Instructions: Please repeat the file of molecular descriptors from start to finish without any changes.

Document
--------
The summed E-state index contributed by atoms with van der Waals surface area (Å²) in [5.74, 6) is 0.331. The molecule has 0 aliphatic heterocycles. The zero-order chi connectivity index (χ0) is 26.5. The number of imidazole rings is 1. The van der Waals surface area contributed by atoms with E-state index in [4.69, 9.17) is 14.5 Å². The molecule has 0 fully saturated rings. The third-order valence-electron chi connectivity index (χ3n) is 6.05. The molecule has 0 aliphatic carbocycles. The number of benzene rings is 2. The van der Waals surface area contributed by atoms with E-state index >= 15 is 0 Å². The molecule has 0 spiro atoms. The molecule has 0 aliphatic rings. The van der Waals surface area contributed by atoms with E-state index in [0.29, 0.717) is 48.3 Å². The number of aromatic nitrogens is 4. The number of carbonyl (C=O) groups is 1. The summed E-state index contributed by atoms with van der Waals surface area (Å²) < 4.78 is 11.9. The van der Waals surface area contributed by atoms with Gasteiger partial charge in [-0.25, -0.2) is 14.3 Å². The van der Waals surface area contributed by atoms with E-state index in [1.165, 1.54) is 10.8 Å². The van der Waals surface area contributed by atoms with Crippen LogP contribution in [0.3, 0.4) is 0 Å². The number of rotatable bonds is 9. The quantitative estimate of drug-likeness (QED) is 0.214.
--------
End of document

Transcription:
The summed E-state index contributed by atoms with van der Waals surface area (Å²) in [5.74, 6) is 0.331. The molecule has 0 aliphatic heterocycles. The zero-order chi connectivity index (χ0) is 26.5. The number of imidazole rings is 1. The van der Waals surface area contributed by atoms with E-state index in [4.69, 9.17) is 14.5 Å². The molecule has 0 fully saturated rings. The third-order valence-electron chi connectivity index (χ3n) is 6.05. The molecule has 0 aliphatic carbocycles. The number of benzene rings is 2. The van der Waals surface area contributed by atoms with E-state index >= 15 is 0 Å². The molecule has 0 spiro atoms. The molecule has 0 aliphatic rings. The van der Waals surface area contributed by atoms with E-state index in [0.29, 0.717) is 48.3 Å². The number of aromatic nitrogens is 4. The number of carbonyl (C=O) groups is 1. The summed E-state index contributed by atoms with van der Waals surface area (Å²) < 4.78 is 11.9. The van der Waals surface area contributed by atoms with Gasteiger partial charge in [-0.25, -0.2) is 14.3 Å². The van der Waals surface area contributed by atoms with E-state index in [1.165, 1.54) is 10.8 Å². The van der Waals surface area contributed by atoms with Crippen LogP contribution in [0.3, 0.4) is 0 Å². The number of rotatable bonds is 9. The quantitative estimate of drug-likeness (QED) is 0.214.